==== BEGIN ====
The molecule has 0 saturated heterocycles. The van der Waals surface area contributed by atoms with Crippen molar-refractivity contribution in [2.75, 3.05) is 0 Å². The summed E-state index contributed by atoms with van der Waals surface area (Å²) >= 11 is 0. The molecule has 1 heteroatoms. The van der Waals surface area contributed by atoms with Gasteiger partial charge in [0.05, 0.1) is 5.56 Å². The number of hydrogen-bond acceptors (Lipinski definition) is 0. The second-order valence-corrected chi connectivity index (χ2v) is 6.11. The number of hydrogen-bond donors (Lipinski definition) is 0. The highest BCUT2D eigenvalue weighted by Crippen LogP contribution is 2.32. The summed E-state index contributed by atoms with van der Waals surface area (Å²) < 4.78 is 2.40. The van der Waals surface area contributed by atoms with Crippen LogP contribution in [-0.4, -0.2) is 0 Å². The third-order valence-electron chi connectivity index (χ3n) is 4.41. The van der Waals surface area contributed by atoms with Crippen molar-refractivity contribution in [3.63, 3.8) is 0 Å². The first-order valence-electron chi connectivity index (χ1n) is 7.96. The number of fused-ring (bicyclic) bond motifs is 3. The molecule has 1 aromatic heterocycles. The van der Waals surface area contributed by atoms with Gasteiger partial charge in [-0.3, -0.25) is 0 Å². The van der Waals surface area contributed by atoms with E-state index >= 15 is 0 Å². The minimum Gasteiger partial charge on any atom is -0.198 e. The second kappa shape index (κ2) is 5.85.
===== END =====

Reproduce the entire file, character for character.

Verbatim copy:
The molecule has 0 saturated heterocycles. The van der Waals surface area contributed by atoms with Crippen molar-refractivity contribution in [2.75, 3.05) is 0 Å². The summed E-state index contributed by atoms with van der Waals surface area (Å²) >= 11 is 0. The molecule has 1 heteroatoms. The van der Waals surface area contributed by atoms with Gasteiger partial charge in [0.05, 0.1) is 5.56 Å². The number of hydrogen-bond acceptors (Lipinski definition) is 0. The second-order valence-corrected chi connectivity index (χ2v) is 6.11. The number of hydrogen-bond donors (Lipinski definition) is 0. The highest BCUT2D eigenvalue weighted by Crippen LogP contribution is 2.32. The summed E-state index contributed by atoms with van der Waals surface area (Å²) < 4.78 is 2.40. The van der Waals surface area contributed by atoms with Crippen LogP contribution in [-0.4, -0.2) is 0 Å². The third-order valence-electron chi connectivity index (χ3n) is 4.41. The van der Waals surface area contributed by atoms with Crippen molar-refractivity contribution in [3.63, 3.8) is 0 Å². The first-order valence-electron chi connectivity index (χ1n) is 7.96. The number of fused-ring (bicyclic) bond motifs is 3. The molecule has 1 aromatic heterocycles. The van der Waals surface area contributed by atoms with Gasteiger partial charge in [-0.3, -0.25) is 0 Å². The van der Waals surface area contributed by atoms with E-state index >= 15 is 0 Å². The minimum Gasteiger partial charge on any atom is -0.198 e. The second kappa shape index (κ2) is 5.85.